Real Presence: Sermon for Corpus Christi 2020


Last Supper (Monasterio di Bose)
There is a symmetry between this eucharistic feast on a Thursday just after Pentecost, and the one on a Thursday just before Easter. In the first case, we commemorated the unique historical fact of Christ's gift of self, in the first Eucharist and on the Cross; in this second one, we commemorate the universal reality across time and space of Christ's eucharistic gift of self, echoing the expansive theme of Pentecost. Once, the reality of God was committed to a unique place in space and time, in the incarnation; now, we encounter him in the tabernacles and altars of a million places, where he is with us personally and concretely again, by the power of the Spirit.

In this feast we are affirming that Christ's eucharistic presence has a quality of unconditional and material gift, like the life commemorated in the first, but also that we encounter him in these signs of bread and wine, not only as a memory of that one presence, or even just during the experience of corporate worship, but as they persist even after it.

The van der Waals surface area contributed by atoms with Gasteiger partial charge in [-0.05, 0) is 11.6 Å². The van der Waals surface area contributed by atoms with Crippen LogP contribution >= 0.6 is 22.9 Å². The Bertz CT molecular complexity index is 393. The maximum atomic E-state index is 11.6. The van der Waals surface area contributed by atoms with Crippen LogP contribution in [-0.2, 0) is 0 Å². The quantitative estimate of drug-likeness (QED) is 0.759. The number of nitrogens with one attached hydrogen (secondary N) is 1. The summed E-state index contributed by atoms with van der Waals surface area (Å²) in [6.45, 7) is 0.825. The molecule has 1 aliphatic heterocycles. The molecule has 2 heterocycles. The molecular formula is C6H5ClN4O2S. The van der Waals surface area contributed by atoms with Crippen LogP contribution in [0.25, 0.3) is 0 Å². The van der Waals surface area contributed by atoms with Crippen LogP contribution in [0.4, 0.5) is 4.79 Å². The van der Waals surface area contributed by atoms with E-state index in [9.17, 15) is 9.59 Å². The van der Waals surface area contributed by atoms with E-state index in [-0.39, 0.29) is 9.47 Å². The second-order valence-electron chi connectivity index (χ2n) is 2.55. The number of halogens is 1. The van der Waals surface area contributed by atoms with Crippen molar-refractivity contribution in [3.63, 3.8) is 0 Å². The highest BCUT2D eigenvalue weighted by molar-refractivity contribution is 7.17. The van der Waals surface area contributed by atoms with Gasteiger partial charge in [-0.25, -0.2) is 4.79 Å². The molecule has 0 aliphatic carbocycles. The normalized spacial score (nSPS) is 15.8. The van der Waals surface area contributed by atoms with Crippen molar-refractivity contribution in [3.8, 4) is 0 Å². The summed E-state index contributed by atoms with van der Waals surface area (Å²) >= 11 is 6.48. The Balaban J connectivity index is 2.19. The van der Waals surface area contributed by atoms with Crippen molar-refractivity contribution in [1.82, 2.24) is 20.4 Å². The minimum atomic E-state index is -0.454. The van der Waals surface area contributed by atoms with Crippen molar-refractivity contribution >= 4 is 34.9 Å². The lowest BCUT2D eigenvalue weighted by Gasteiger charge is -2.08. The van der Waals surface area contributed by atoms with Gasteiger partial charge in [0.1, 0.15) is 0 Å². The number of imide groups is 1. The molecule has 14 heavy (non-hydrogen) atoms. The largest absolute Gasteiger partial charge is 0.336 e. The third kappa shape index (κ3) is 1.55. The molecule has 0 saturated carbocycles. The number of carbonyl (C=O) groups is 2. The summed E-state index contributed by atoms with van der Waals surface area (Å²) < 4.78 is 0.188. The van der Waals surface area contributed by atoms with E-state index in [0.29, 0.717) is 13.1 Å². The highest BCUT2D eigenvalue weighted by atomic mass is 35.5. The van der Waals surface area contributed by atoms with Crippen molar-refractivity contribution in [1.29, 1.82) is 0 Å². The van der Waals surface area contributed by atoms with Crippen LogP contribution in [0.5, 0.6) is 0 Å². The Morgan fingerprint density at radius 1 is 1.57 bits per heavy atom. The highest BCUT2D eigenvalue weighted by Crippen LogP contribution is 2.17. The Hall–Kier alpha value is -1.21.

While our celebration of the Eucharist is the center of our worship, the eucharistic givenness of Jesus is not created by our single celebration, or limited to it. We are created a community by him and our participation in him, not the reverse. We come and go, as our recent experience during the pandemic has underlined so sharply, but he does not; we may not have been in Church, but he has. 

So in reserving, sharing, and adoring the sacrament, we are not making some narrow technical point about how eucharistic presence works, but affirming that it works generously, just as the incarnation did; God’s gift is unconditional, and it persists.

Because this gift of God's own self has an unconditional quality, just as in the first case, so it has difficult consequences. Jesus was once handed over, suffered and died, his love met with scorn. Subsequently, the universal eucharistic Jesus has made himself available for the same treatment. While Christ always invites our faith and devotion, he again becomes available for our neglect and mistreatment.